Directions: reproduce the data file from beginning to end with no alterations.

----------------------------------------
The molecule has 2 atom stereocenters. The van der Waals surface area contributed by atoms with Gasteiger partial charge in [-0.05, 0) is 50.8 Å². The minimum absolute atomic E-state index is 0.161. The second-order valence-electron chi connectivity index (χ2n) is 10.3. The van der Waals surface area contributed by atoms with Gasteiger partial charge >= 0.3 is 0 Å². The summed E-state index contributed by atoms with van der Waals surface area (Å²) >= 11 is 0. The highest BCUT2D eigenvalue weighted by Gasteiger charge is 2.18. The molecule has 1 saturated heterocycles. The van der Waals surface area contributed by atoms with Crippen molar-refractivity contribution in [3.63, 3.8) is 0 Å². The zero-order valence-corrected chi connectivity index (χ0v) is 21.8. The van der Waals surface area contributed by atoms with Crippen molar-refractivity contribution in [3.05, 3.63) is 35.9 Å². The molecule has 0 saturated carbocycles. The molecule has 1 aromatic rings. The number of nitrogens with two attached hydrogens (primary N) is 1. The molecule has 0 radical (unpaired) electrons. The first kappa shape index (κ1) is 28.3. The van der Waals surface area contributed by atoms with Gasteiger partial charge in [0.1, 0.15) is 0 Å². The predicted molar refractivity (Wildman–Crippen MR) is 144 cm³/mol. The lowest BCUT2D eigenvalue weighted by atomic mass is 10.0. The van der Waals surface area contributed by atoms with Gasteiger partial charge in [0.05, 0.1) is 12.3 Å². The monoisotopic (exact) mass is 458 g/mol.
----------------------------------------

The molecule has 2 atom stereocenters. The van der Waals surface area contributed by atoms with Gasteiger partial charge in [-0.05, 0) is 50.8 Å². The minimum absolute atomic E-state index is 0.161. The second-order valence-electron chi connectivity index (χ2n) is 10.3. The van der Waals surface area contributed by atoms with Gasteiger partial charge >= 0.3 is 0 Å². The summed E-state index contributed by atoms with van der Waals surface area (Å²) >= 11 is 0. The highest BCUT2D eigenvalue weighted by Gasteiger charge is 2.18. The molecule has 1 saturated heterocycles. The van der Waals surface area contributed by atoms with Crippen molar-refractivity contribution in [3.63, 3.8) is 0 Å². The zero-order valence-corrected chi connectivity index (χ0v) is 21.8. The van der Waals surface area contributed by atoms with Crippen molar-refractivity contribution in [3.05, 3.63) is 35.9 Å². The molecule has 0 saturated carbocycles. The molecule has 1 aromatic rings. The number of nitrogens with two attached hydrogens (primary N) is 1. The molecule has 0 radical (unpaired) electrons. The first kappa shape index (κ1) is 28.3. The van der Waals surface area contributed by atoms with Gasteiger partial charge in [0.1, 0.15) is 0 Å². The predicted molar refractivity (Wildman–Crippen MR) is 144 cm³/mol. The lowest BCUT2D eigenvalue weighted by atomic mass is 10.0. The van der Waals surface area contributed by atoms with Gasteiger partial charge in [0.05, 0.1) is 12.3 Å². The monoisotopic (exact) mass is 458 g/mol.